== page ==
A train derailment in Maryland this week severely affected internet access at the US military base at Guantanamo Bay, Cuba. Anchor Marco Werman speaks with Tim Stronge of the market research firm Telegeography.
The westernmost point on the African continent is Pointe des Almadies, Senegal. It's within walking distance of the Senegalese capital Dakar. Senegal is one of 44 countries where Google has made walking directions available.
A computer anti-virus company says it has discovered a new and malicious piece of software infecting machines across the Middle East. Experts say "Flame" is possibly the world's largest and most complicated malware, and it seems to be targetting Iran.
The images and tales of 9/11 are absorbed into mainstream culture. Jeff Melnick, professor of American studies at Babson College has studied the process. He put some of those thoughts into a book, called 9-11 Culture. He speaks with anchor Marco Werman.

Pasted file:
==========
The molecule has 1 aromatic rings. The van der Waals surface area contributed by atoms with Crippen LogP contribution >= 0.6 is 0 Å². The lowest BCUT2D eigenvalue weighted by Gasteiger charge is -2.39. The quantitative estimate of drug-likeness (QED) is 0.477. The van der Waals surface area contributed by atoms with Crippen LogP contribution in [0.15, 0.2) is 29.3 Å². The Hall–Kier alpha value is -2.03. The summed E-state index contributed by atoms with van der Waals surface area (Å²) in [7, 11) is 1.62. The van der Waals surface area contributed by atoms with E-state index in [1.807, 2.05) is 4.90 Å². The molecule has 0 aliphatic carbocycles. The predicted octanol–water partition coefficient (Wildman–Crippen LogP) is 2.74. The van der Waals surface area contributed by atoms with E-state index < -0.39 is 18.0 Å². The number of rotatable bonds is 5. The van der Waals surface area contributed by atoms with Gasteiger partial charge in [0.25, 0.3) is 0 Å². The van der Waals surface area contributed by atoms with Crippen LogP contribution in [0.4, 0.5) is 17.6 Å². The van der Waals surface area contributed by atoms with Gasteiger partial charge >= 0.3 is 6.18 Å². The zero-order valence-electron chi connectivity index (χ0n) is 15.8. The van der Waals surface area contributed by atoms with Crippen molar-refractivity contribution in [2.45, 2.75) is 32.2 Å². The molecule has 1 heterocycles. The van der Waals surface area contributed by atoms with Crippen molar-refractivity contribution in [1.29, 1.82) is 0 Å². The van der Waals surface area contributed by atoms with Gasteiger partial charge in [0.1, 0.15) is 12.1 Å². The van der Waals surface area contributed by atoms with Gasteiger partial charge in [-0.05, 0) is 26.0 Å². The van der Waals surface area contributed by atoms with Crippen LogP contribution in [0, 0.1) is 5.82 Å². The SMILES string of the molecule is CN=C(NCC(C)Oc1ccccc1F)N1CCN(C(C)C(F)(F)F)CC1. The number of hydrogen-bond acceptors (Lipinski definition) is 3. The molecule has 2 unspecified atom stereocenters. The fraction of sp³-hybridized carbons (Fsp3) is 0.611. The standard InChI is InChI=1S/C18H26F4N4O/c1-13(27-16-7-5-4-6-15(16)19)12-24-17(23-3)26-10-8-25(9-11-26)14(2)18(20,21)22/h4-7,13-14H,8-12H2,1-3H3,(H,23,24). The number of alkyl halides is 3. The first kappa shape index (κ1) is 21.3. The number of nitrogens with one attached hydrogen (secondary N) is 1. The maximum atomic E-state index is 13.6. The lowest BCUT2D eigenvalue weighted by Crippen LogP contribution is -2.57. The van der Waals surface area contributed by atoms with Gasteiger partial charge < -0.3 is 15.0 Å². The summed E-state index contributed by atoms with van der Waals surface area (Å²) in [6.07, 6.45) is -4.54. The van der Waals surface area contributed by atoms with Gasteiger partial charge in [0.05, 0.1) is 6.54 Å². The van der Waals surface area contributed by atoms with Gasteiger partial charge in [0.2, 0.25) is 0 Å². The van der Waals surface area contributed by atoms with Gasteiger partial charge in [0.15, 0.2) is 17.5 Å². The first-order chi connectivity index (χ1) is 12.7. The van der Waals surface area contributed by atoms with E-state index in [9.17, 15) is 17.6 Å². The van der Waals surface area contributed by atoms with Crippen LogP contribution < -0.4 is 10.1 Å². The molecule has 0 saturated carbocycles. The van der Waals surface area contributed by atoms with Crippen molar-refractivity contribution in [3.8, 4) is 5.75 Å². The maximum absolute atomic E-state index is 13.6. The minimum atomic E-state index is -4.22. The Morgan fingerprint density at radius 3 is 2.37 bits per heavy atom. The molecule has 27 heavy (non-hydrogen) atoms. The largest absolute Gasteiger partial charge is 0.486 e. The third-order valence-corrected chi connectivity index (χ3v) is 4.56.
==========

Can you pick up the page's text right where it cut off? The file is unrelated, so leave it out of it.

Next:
Cyrus Farivar reports on Internet regulations in Iraq. Iraqis have had complete Internet freedom since the fall of Saddam Hussein's government. But a bill before the Iraqi parliament seeks to ban websites that advocate violence or violate social norms.
Twenty-four employees of France Telecom have killed themselves in the past year-and-a-half. Some blame the restructuring of the previously state-owned company for a poisonous atmosphere. The World's Gerry Hadden reports.
Cubans are eager to get more online access. But will their government permit it? Anchor Marco Werman speaks with Robert Faris of Harvard's Berkman Center for Internet & Society about why Cubans are having such a tough time logging on.
In Islam, something that is haram is forbidden. The opposite of haram is halal, permissible. Now, a new Internet search engine is helping Muslims sort out the levels of what is forbidden, offering up clean search results, Cyrus Farivar has the story.
How do local newspaper editors balance their duty to report on important issues vs. losing your attention, with stories day after day on the same topic? The World's Jason Margolis visited Mississippi and asked editors at three local papers.